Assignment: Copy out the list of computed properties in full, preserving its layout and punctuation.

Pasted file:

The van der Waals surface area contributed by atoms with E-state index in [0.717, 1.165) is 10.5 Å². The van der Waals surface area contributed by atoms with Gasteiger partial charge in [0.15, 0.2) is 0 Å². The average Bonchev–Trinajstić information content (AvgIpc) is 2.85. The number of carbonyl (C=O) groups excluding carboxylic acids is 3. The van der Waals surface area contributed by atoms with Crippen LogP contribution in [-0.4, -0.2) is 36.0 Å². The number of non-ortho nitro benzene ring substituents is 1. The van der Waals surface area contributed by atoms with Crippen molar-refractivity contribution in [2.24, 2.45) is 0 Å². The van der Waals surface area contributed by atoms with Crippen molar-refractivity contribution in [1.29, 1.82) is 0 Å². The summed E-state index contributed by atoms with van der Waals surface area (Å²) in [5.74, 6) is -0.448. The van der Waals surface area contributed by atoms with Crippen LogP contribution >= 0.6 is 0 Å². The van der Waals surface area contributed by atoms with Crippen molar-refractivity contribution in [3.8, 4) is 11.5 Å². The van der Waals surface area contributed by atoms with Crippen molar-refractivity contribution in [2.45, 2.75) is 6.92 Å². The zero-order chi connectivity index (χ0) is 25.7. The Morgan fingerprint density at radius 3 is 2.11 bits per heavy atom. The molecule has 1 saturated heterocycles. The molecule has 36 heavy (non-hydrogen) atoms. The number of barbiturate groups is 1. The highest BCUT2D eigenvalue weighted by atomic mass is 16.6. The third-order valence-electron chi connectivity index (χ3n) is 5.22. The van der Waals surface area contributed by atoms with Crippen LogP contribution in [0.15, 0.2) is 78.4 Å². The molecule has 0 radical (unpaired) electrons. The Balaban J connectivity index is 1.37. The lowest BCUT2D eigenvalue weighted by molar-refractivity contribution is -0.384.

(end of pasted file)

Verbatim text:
The van der Waals surface area contributed by atoms with E-state index in [0.717, 1.165) is 10.5 Å². The van der Waals surface area contributed by atoms with Gasteiger partial charge in [0.15, 0.2) is 0 Å². The average Bonchev–Trinajstić information content (AvgIpc) is 2.85. The number of carbonyl (C=O) groups excluding carboxylic acids is 3. The van der Waals surface area contributed by atoms with Crippen LogP contribution in [-0.4, -0.2) is 36.0 Å². The number of non-ortho nitro benzene ring substituents is 1. The van der Waals surface area contributed by atoms with Crippen molar-refractivity contribution in [2.24, 2.45) is 0 Å². The van der Waals surface area contributed by atoms with Crippen molar-refractivity contribution in [1.29, 1.82) is 0 Å². The summed E-state index contributed by atoms with van der Waals surface area (Å²) in [5.74, 6) is -0.448. The van der Waals surface area contributed by atoms with Crippen LogP contribution >= 0.6 is 0 Å². The van der Waals surface area contributed by atoms with Crippen molar-refractivity contribution in [3.8, 4) is 11.5 Å². The van der Waals surface area contributed by atoms with Crippen molar-refractivity contribution in [2.45, 2.75) is 6.92 Å². The zero-order chi connectivity index (χ0) is 25.7. The Morgan fingerprint density at radius 3 is 2.11 bits per heavy atom. The molecule has 1 saturated heterocycles. The molecule has 36 heavy (non-hydrogen) atoms. The number of barbiturate groups is 1. The highest BCUT2D eigenvalue weighted by atomic mass is 16.6. The third-order valence-electron chi connectivity index (χ3n) is 5.22. The van der Waals surface area contributed by atoms with Crippen LogP contribution in [0.15, 0.2) is 78.4 Å². The molecule has 0 radical (unpaired) electrons. The Balaban J connectivity index is 1.37. The lowest BCUT2D eigenvalue weighted by molar-refractivity contribution is -0.384.